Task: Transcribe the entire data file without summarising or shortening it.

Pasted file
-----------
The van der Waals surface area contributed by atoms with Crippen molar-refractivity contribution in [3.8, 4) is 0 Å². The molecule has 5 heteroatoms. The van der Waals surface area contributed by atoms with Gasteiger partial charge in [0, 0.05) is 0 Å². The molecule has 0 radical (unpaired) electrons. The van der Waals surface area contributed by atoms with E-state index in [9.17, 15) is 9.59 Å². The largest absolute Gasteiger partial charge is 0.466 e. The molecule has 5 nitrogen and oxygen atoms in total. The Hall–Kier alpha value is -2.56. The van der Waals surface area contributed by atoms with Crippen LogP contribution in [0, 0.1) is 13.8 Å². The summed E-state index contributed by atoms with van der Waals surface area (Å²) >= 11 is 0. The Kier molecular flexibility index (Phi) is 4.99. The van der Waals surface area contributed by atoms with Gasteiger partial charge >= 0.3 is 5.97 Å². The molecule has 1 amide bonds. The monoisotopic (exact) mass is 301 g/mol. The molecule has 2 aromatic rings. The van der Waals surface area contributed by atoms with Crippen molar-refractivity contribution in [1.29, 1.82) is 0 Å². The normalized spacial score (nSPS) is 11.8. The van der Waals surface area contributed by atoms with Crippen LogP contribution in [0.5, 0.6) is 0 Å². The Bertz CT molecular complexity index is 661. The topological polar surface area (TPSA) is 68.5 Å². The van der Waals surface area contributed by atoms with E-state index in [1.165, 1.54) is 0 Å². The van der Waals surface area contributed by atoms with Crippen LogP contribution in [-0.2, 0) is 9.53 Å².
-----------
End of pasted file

The van der Waals surface area contributed by atoms with Crippen molar-refractivity contribution in [3.8, 4) is 0 Å². The molecule has 5 heteroatoms. The van der Waals surface area contributed by atoms with Gasteiger partial charge in [0, 0.05) is 0 Å². The molecule has 0 radical (unpaired) electrons. The van der Waals surface area contributed by atoms with E-state index in [9.17, 15) is 9.59 Å². The largest absolute Gasteiger partial charge is 0.466 e. The molecule has 5 nitrogen and oxygen atoms in total. The Hall–Kier alpha value is -2.56. The van der Waals surface area contributed by atoms with Crippen LogP contribution in [0, 0.1) is 13.8 Å². The summed E-state index contributed by atoms with van der Waals surface area (Å²) >= 11 is 0. The Kier molecular flexibility index (Phi) is 4.99. The van der Waals surface area contributed by atoms with Gasteiger partial charge >= 0.3 is 5.97 Å². The molecule has 1 amide bonds. The monoisotopic (exact) mass is 301 g/mol. The molecule has 2 aromatic rings. The van der Waals surface area contributed by atoms with Crippen molar-refractivity contribution in [1.29, 1.82) is 0 Å². The normalized spacial score (nSPS) is 11.8. The van der Waals surface area contributed by atoms with Crippen LogP contribution in [0.5, 0.6) is 0 Å². The Bertz CT molecular complexity index is 661. The topological polar surface area (TPSA) is 68.5 Å². The van der Waals surface area contributed by atoms with E-state index in [1.165, 1.54) is 0 Å². The van der Waals surface area contributed by atoms with Crippen LogP contribution in [-0.2, 0) is 9.53 Å².